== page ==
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'Bawasan Ang Inggit' Plus Other Tips From Real Dads On Managing The Family Finances
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    Managing household finances can be very challenging for couples. In fact, trouble with finances is one of the most common reasons for divorce in the US, according to Marriage.com. When couples have no clear financial goals and system for managing their household expenses, financial issues can break a healthy marriage relationship.

    Some couples have separate accounts to settle for various household expenses. They divide their shares for every household expense. There are also couples who pull together each other’s resources in one basket where they source out all their family expenses.

    Others let the most “prudent” and “skilled” spouse handle the management of household finances. Indeed, there are various ways in managing household expenses.

    Bawasan ang inggit and other dad tips

    Dads from DadbudPH community discussion shared how their families manage their finances. It asked dads their takes on the areas of provision, handling funds, and giving/getting an allowance.

    For dad John Henry Bautista, he affirms the way his wife handles household expenses. “She’s frugal and we live within our means,” dad John said. “Every month, may nakalaan siya pang-Shoppee, mostly essentials naman.”

    Dad John also allows his wife to spend something for herself. He gives allowance to his wife, which made his wife a “queen of vouchers and discounts.”



    “The good thing is she knows how to balance our finances, yung online checkout niya may 30-day rule daw siya, reyna ng voucher and discounts kaya puro discount,” shared John.

    Dad Joseph Quintal, on the other hand, has a different way of managing household expenses. “My wife and I [have] separate finances. She has her own money and I have my own money,” he said.

    RELATED: How Your Kids Acquire Your Attitude Towards Money

    They have specific bills that they take care to pay. “In our setup, individual handling and paying for the expenses,” dad Joseph shared.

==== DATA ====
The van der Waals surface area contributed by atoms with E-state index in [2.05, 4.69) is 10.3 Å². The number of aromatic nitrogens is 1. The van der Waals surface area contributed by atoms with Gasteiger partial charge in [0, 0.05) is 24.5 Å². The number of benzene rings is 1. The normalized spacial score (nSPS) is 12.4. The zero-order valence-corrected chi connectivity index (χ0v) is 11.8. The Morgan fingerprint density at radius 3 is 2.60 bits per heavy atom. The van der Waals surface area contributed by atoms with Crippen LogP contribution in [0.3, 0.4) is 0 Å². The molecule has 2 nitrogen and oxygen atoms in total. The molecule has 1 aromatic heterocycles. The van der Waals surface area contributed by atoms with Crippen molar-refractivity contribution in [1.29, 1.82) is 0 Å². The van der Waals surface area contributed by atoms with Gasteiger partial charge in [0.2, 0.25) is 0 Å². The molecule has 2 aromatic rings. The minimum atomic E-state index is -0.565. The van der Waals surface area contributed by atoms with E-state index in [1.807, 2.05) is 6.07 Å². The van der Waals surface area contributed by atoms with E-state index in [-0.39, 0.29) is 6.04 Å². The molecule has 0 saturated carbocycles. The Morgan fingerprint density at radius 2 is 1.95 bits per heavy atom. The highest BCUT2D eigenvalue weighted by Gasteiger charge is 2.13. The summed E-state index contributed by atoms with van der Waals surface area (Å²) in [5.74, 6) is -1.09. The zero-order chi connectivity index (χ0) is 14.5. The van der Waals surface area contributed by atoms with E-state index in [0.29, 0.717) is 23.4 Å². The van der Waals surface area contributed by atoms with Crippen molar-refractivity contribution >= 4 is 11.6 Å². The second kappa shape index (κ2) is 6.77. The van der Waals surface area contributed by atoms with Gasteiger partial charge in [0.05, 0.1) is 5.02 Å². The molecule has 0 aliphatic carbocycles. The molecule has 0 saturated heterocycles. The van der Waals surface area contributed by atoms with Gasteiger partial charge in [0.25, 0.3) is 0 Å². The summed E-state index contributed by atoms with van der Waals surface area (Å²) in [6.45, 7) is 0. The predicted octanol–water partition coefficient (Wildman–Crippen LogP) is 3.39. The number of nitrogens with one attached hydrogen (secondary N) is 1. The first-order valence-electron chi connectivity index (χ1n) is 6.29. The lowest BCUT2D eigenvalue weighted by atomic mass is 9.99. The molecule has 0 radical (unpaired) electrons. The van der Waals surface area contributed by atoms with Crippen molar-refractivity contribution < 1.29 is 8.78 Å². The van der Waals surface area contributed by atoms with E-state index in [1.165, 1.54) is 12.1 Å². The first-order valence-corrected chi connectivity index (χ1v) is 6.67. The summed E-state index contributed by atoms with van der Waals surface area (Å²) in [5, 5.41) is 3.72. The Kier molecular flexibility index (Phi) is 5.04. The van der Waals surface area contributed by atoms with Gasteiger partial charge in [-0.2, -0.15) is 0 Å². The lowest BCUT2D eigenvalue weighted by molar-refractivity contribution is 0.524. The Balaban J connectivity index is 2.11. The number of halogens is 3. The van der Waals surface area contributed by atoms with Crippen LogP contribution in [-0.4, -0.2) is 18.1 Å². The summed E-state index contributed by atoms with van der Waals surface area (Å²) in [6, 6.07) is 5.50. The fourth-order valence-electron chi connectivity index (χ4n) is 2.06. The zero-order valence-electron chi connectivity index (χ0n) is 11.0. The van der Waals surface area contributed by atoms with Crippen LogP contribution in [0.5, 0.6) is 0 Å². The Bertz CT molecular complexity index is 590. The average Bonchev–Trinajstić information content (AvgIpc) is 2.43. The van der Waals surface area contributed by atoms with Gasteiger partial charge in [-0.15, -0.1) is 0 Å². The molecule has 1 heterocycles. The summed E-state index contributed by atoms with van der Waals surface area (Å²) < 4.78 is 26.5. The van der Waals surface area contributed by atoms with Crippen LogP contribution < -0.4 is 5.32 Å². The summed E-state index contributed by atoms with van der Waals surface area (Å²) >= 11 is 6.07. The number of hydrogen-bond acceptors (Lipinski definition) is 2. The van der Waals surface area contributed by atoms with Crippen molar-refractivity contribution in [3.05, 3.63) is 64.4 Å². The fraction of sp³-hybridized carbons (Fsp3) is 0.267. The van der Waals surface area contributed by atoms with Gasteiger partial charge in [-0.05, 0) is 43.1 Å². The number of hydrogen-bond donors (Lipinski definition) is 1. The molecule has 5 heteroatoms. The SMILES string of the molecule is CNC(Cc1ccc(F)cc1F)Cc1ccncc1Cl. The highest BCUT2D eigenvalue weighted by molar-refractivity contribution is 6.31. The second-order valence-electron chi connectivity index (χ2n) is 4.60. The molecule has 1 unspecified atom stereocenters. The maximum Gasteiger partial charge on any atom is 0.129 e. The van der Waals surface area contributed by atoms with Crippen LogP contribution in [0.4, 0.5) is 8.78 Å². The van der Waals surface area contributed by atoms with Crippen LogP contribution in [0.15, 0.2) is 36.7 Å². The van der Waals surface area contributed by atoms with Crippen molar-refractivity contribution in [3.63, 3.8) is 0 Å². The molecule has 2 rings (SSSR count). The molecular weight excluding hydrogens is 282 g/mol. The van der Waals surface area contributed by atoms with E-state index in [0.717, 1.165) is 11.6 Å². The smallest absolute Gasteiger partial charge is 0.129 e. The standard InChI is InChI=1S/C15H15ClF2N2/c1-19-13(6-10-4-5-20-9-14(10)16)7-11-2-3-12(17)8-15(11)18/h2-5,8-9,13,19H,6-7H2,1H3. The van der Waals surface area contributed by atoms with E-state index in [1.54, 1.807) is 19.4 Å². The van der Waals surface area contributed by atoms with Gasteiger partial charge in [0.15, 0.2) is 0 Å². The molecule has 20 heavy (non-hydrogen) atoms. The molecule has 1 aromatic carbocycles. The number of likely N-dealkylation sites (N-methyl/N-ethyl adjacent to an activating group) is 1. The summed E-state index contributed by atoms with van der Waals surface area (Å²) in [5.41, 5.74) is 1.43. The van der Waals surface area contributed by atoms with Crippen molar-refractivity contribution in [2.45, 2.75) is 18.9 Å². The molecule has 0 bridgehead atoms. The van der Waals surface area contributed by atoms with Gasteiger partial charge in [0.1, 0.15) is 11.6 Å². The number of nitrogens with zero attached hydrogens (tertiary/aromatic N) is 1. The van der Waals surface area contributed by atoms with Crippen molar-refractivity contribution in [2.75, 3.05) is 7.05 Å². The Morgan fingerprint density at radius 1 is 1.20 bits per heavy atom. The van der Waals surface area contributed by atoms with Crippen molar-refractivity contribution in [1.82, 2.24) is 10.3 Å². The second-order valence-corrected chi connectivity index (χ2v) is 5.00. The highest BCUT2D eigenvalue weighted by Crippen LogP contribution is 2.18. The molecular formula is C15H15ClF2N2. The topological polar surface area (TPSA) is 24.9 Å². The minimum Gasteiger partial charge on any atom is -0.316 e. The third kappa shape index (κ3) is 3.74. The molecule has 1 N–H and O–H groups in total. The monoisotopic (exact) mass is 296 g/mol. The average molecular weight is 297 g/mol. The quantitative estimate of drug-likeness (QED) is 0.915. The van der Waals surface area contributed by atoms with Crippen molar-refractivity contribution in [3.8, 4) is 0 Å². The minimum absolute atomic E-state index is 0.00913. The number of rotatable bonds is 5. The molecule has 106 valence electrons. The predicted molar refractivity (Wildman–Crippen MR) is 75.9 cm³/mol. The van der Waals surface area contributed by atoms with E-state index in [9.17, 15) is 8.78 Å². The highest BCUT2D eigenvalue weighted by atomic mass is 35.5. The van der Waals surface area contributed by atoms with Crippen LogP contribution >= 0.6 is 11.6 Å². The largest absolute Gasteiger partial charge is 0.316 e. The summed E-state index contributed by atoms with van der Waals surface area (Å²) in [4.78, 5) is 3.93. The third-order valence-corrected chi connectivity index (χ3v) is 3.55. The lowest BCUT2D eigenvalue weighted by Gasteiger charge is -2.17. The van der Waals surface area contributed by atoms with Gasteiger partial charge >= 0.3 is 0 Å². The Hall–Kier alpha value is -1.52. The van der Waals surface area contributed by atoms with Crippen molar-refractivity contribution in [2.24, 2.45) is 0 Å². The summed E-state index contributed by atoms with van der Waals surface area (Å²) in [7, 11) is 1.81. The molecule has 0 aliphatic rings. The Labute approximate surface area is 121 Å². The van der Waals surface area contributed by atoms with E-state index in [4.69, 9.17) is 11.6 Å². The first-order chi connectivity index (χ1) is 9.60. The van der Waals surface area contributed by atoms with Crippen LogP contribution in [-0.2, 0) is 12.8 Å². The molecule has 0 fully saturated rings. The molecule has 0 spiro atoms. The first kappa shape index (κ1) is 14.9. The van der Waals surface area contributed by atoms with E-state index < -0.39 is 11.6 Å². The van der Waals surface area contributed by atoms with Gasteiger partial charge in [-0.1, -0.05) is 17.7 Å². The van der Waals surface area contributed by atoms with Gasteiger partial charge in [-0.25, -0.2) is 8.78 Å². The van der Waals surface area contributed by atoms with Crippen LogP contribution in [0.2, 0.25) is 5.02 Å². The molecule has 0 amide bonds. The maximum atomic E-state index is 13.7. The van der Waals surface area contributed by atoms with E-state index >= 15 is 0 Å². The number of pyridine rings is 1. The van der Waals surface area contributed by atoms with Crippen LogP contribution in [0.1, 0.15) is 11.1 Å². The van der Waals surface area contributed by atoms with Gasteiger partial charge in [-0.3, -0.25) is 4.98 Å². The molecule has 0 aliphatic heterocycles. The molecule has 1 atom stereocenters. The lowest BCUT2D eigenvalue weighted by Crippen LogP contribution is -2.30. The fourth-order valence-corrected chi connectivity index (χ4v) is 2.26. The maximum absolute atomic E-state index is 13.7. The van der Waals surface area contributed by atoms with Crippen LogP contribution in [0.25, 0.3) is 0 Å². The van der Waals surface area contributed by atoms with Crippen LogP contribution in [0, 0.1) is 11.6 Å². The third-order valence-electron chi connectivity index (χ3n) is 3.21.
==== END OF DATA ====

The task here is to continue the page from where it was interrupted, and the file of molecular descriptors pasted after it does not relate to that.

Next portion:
Dad Jojo Gonzales cited the major family expenses that he shouldered. “Amortization ng bahay, kuryente at tubig, internet, gas and diesel, maintenance ng sasakyan,” he shared, while pointing out that he also gives allowance to his wife, especially when there’s a bonus.

    ‘Pag natanggal ang inggit, mas madaling mag-isip ng paraan dahil walang gumugulo o hinahabol ang isip mo.'

    He also lets his wife save for their children’s future education funds. “May joint account kami for emergency expenses tapos ‘yung savings para sa anak namin, siya lang ang may access.”

    When it comes to managing household expenses, Dad Edward Emmanuel shares this thought: “Bawasan ang inggit. Malaking bagay ‘yan para mabawasan ang stress sa day-to-day living. ‘Pag ‘yun ang natanggal, mas madaling mag-isip ng paraan dahil walang gumugulo o hinahabol ang isip mo.”

    What are the basics in household finances?

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    True enough. Sometimes, we tend to buy things which do not fall under the category of “needs” but only “wants”. When envy gets in the way, we tend to overspend. We live beyond our means. If you don’t break the cycle of impulse buying, you’re on the brink of incurring debts after another.

    This is where budgeting comes in. When the family sticks to the budget, it saves you from unnecessary expenses. It’s up to you what budgeting formula will you apply.

    It could be 50/30/20, 60/20/20 or 60/20/10/10. These formulas have one thing in common: the bigger chunk goes to the basic household expenses (food, rent, gas electricity, water, clothing, etc.); the next one goes to savings and investment, and the remaining goes to personal or leisure expenses.

    RELATED: 5 Money Habits That Are Making You Poor: 'I Will Invest Pag Mayaman na Ako'

    You pay yourself first by ensuring that you have saved and invested first for your family’s financial goals. As Warren Buffet said, “Do not save what is left after spending. Spend what is left after saving.”

    These are just formulas. What matters most is the execution of your family budget. For starters, it’s highly recommended to build your emergency fund, equivalent to three to six months of your monthly income. This will cover unexpected life events, such as sudden illness, accident, or employment termination.

    Include in your budget funds for income replacement and insurance as your safety nets against life’s uncertainties.



    As couples, you must know your financial goals, written and mutually agreed upon. Stick to your budget. Save and invest.

    Talk openly about your family’s financial status. Are we financially stable? Are we on the brink of collapse? Are we broke? How can we solve this together? How can I support you? etc.

    The more you talk about the money issue, the lesser it becomes a family issue in the future. Those who get to succeed in these areas tend to quarrel less, sleep well, and enjoy each other’s cuddles at night.

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